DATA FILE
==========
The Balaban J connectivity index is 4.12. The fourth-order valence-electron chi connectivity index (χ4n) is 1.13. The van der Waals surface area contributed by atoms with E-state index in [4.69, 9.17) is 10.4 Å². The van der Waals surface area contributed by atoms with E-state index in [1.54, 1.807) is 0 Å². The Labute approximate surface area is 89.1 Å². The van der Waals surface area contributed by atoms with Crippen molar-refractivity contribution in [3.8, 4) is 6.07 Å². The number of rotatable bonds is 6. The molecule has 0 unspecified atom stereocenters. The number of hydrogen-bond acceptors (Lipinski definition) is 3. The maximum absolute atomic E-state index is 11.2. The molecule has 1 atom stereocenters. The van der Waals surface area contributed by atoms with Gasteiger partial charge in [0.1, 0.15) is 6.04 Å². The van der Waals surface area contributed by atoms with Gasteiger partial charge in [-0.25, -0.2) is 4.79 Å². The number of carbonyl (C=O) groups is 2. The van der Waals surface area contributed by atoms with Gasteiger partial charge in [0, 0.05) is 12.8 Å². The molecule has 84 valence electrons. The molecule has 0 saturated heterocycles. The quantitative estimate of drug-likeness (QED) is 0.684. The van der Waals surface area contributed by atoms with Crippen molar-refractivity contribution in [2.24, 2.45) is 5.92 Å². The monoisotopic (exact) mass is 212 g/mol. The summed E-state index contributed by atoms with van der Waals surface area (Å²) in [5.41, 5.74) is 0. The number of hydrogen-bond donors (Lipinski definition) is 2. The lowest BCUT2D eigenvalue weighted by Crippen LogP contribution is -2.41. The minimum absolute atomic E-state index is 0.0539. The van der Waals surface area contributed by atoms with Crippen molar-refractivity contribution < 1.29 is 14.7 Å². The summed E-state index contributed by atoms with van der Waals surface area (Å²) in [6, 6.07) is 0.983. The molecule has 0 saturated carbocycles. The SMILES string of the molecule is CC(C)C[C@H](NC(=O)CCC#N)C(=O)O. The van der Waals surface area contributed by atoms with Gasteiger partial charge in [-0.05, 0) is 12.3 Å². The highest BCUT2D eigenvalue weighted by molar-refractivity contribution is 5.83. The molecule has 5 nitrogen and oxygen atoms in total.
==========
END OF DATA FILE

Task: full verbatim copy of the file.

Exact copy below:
The Balaban J connectivity index is 4.12. The fourth-order valence-electron chi connectivity index (χ4n) is 1.13. The van der Waals surface area contributed by atoms with E-state index in [4.69, 9.17) is 10.4 Å². The van der Waals surface area contributed by atoms with E-state index in [1.54, 1.807) is 0 Å². The Labute approximate surface area is 89.1 Å². The van der Waals surface area contributed by atoms with Crippen molar-refractivity contribution in [3.8, 4) is 6.07 Å². The number of rotatable bonds is 6. The molecule has 0 unspecified atom stereocenters. The number of hydrogen-bond acceptors (Lipinski definition) is 3. The maximum absolute atomic E-state index is 11.2. The molecule has 1 atom stereocenters. The van der Waals surface area contributed by atoms with Gasteiger partial charge in [0.1, 0.15) is 6.04 Å². The van der Waals surface area contributed by atoms with Gasteiger partial charge in [-0.25, -0.2) is 4.79 Å². The number of carbonyl (C=O) groups is 2. The van der Waals surface area contributed by atoms with Gasteiger partial charge in [0, 0.05) is 12.8 Å². The molecule has 84 valence electrons. The molecule has 0 saturated heterocycles. The quantitative estimate of drug-likeness (QED) is 0.684. The van der Waals surface area contributed by atoms with Crippen molar-refractivity contribution in [2.24, 2.45) is 5.92 Å². The monoisotopic (exact) mass is 212 g/mol. The summed E-state index contributed by atoms with van der Waals surface area (Å²) in [5.41, 5.74) is 0. The number of hydrogen-bond donors (Lipinski definition) is 2. The lowest BCUT2D eigenvalue weighted by Crippen LogP contribution is -2.41. The minimum absolute atomic E-state index is 0.0539. The van der Waals surface area contributed by atoms with Crippen molar-refractivity contribution < 1.29 is 14.7 Å². The summed E-state index contributed by atoms with van der Waals surface area (Å²) in [6, 6.07) is 0.983. The molecule has 0 saturated carbocycles. The SMILES string of the molecule is CC(C)C[C@H](NC(=O)CCC#N)C(=O)O. The van der Waals surface area contributed by atoms with Gasteiger partial charge in [-0.05, 0) is 12.3 Å². The highest BCUT2D eigenvalue weighted by molar-refractivity contribution is 5.83. The molecule has 5 nitrogen and oxygen atoms in total.